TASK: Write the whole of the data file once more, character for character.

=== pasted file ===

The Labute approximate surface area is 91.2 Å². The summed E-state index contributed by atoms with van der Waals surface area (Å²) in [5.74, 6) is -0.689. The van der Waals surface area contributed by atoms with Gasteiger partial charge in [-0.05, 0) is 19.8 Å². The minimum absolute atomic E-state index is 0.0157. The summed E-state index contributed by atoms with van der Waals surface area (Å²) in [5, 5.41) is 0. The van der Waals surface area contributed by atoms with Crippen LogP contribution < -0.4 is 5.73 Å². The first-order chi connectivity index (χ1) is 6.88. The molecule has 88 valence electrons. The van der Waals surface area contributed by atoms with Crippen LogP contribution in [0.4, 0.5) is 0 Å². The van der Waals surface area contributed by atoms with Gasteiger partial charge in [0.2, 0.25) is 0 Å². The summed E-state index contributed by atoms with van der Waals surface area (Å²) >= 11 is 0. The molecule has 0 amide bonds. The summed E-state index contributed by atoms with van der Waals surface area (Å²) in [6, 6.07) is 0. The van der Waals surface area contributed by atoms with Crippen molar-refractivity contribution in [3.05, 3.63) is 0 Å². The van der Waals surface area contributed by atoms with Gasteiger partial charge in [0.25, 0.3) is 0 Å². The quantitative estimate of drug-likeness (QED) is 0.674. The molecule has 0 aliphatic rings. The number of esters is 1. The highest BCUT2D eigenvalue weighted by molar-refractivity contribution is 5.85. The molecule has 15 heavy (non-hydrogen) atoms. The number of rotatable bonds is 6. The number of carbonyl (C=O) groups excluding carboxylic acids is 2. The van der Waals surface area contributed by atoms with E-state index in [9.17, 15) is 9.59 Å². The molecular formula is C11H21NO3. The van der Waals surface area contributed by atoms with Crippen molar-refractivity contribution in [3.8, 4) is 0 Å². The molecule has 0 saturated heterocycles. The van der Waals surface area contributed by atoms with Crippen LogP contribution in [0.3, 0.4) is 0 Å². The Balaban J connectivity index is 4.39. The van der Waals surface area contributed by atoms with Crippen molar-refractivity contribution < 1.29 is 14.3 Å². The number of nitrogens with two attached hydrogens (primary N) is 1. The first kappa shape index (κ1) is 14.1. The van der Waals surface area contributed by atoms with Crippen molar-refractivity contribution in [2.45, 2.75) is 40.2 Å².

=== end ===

The Labute approximate surface area is 91.2 Å². The summed E-state index contributed by atoms with van der Waals surface area (Å²) in [5.74, 6) is -0.689. The van der Waals surface area contributed by atoms with Gasteiger partial charge in [-0.05, 0) is 19.8 Å². The minimum absolute atomic E-state index is 0.0157. The summed E-state index contributed by atoms with van der Waals surface area (Å²) in [5, 5.41) is 0. The van der Waals surface area contributed by atoms with Crippen LogP contribution < -0.4 is 5.73 Å². The first-order chi connectivity index (χ1) is 6.88. The molecule has 88 valence electrons. The van der Waals surface area contributed by atoms with Crippen LogP contribution in [0.4, 0.5) is 0 Å². The van der Waals surface area contributed by atoms with Gasteiger partial charge in [0.2, 0.25) is 0 Å². The summed E-state index contributed by atoms with van der Waals surface area (Å²) >= 11 is 0. The molecule has 0 amide bonds. The summed E-state index contributed by atoms with van der Waals surface area (Å²) in [6, 6.07) is 0. The van der Waals surface area contributed by atoms with Crippen molar-refractivity contribution in [3.05, 3.63) is 0 Å². The van der Waals surface area contributed by atoms with Gasteiger partial charge in [0.25, 0.3) is 0 Å². The quantitative estimate of drug-likeness (QED) is 0.674. The molecule has 0 aliphatic rings. The number of esters is 1. The highest BCUT2D eigenvalue weighted by molar-refractivity contribution is 5.85. The molecule has 15 heavy (non-hydrogen) atoms. The number of rotatable bonds is 6. The number of carbonyl (C=O) groups excluding carboxylic acids is 2. The van der Waals surface area contributed by atoms with E-state index in [9.17, 15) is 9.59 Å². The molecular formula is C11H21NO3. The van der Waals surface area contributed by atoms with Crippen molar-refractivity contribution in [3.8, 4) is 0 Å². The molecule has 0 saturated heterocycles. The van der Waals surface area contributed by atoms with Crippen LogP contribution in [0.3, 0.4) is 0 Å². The Balaban J connectivity index is 4.39. The van der Waals surface area contributed by atoms with Crippen molar-refractivity contribution < 1.29 is 14.3 Å². The number of nitrogens with two attached hydrogens (primary N) is 1. The first kappa shape index (κ1) is 14.1. The van der Waals surface area contributed by atoms with Crippen molar-refractivity contribution in [2.45, 2.75) is 40.2 Å².